Long-term efficacy of expansion sphincter pharyngoplasty in obstructive sleep apnea syndrome



The aim of this study was to analyze both short-term and long-term results of the expansion sphincter pharyngoplasty surgery, which is commonly used in obstructive sleep apnea syndrome (OSAS) and to compare it with objective and subjective methods.


Patients who underwent expansion sphincter pharyngoplasty were included in the study. Polysomnography at postoperative sixth-month, Epworth Sleepiness Scale, and visual analog score of snoring (VAS) were used to assess short-term results. Epworth Sleepiness Scale (ESS) and visual analog score of snoring (VAS) at postoperative third-year were used for long-term results. Sixth-month and third-year data before and after the surgery were compared. Possible complications and morbidity rates related to surgery were evaluated.


Of 39 patients, OSAS was assessed as mild in 16 (41%), moderate in 14 (36%), and severe in 9 (23%). Mean age of patients was 43.2 ± 7.5, and 21 were men (54%). According to postoperative six-month PSG data, the apnea hypopnea index (AHI) values decreased significantly from 25.2 ± 8.3 to 11.6 ± 6.9/h, p=0.012. There were decreases in ESS from baseline to 6-month and 3-years from 10.4, to 4.4, and 4.4, and VAS scores changed from 8.6 to 1.6 and 1.9, p<0.05. No serious complications were observed in patients in the early and late postoperative period.


The expansion sphincter pharyngoplasty procedure is an important option for OSAS surgery with long-term effective results and low morbidity and complication rates.


Snoring, which disrupts the quality of life and sleep of individuals, is considered a social problem that can can cause isolation between spouses and even between individuals and society. Because of the structural features of the soft palate, uvula, tongue root, epiglottis, and pharyngeal walls, which are structures in the mouth and oropharynx, their vibrations during sleep may cause snoring. Snoring is one of the most important indicators of obstructive sleep apnea syndrome (OSAS) [1]. OSAS, one of the most common sleep disorders, manifests with recurrent hypopnea and apnea attacks, which lead to temporary oxygen desaturation. OSAS is a major health problem that affects 35–45% of obese people and ~4% of society [2]. A study in which polysomnography (PSG) was performed for 602 subjects reported that the incidence of respiratory disorders in sleep was 9% in women and 24% in men. Moreover, 82% of men and 93% of women with OSAS in society continue their lives without being diagnosed [3]. Furthermore, OSAS is an additional risk factor in diseases such as arterial hypertension, arrhythmia, stroke, and coronary heart disease.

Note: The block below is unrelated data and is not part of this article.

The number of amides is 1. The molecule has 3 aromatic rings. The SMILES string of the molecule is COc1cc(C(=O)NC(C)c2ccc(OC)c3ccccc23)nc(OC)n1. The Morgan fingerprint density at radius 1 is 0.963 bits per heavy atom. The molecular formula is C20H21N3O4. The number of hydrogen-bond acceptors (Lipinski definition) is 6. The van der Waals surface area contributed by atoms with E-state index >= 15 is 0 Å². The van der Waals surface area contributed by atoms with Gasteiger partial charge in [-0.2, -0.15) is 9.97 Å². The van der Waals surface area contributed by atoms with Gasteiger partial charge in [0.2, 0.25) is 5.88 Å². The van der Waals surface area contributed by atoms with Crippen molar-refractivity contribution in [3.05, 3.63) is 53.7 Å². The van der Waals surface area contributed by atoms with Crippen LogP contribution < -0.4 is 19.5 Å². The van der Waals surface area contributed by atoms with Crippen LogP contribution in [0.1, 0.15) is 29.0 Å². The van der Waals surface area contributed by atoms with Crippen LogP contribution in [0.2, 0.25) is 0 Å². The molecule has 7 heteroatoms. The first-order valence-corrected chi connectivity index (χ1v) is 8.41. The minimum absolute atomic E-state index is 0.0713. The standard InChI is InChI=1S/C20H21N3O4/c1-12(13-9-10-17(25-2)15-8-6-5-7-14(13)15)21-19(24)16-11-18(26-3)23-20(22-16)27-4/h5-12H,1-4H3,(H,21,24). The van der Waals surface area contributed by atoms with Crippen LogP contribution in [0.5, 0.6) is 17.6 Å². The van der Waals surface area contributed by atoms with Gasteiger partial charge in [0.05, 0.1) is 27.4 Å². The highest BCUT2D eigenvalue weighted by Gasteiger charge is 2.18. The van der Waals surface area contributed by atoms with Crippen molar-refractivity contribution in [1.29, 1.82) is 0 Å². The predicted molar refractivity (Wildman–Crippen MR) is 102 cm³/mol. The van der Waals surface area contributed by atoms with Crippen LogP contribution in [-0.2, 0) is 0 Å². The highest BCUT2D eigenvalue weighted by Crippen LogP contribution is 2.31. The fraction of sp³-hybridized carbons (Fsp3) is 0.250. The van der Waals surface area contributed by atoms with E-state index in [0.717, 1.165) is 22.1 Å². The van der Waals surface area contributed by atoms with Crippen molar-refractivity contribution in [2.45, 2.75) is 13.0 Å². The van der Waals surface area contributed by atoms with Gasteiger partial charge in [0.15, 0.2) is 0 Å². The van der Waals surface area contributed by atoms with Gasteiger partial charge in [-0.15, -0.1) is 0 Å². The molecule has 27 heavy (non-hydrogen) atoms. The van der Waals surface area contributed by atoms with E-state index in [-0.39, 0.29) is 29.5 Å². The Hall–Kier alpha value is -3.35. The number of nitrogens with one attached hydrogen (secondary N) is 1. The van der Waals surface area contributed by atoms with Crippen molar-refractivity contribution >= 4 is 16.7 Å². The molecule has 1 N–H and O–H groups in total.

PSG, the gold standard diagnostic test for diagnosing OSAS, is commonly used today, although it is a very expensive and tedious procedure that requires special equipment and trained personnel [4]. Very different techniques have been described in surgical treatment of OSAS and are frequently applied today. The general purpose of these techniques is to increase the tension of tissues by creating scar tissue in areas that cause vibration during sleep and thereby reduce vibration. The first of these techniques was by Ellis in 1994 [5]. Subsequently, many different techniques were developed, and quite satisfactory results were achieved especially with the expansion sphincter pharyngoplasty (ESP) surgery described by Pang and Woodson [6]. This technique continues to be used quite often today. In this study, the purpose was to evaluate the effectiveness and long-term results of ESP in snoring, daytime drowsiness, and OSAS.


Patients and design

This study was conducted by retrospectively reviewing the files of patients who were diagnosed with OSAS and underwent ESP surgery in the otorhinolaryngology clinic of Aksaray University Research and Training Hospital between January 2012 and April 2020. Patients over the age of 18 who had stage 2 and stage 3 based on Friedman et al. [7] anatomical staging, as well as those who had a body mass index (BMI) below 35, who underwent ESP surgery, who had postsurgical control PSG (postop month 6) and who were followed at least three years were included in the study. Those who were over the age of 65, for whom other surgical methods were applied, who had collapse at the level of the tongue root, and who had postsurgical surgical follow-up for less than three years were excluded from the study. Physical examination was performed using a flexible endoscope (Olympus ENF, type GP, Hamburg, Germany) following transnasal local anesthesia (4% lidocaine and 0.5% ephedrine spray) to evaluate the upper airways and determine the collapse area before surgery.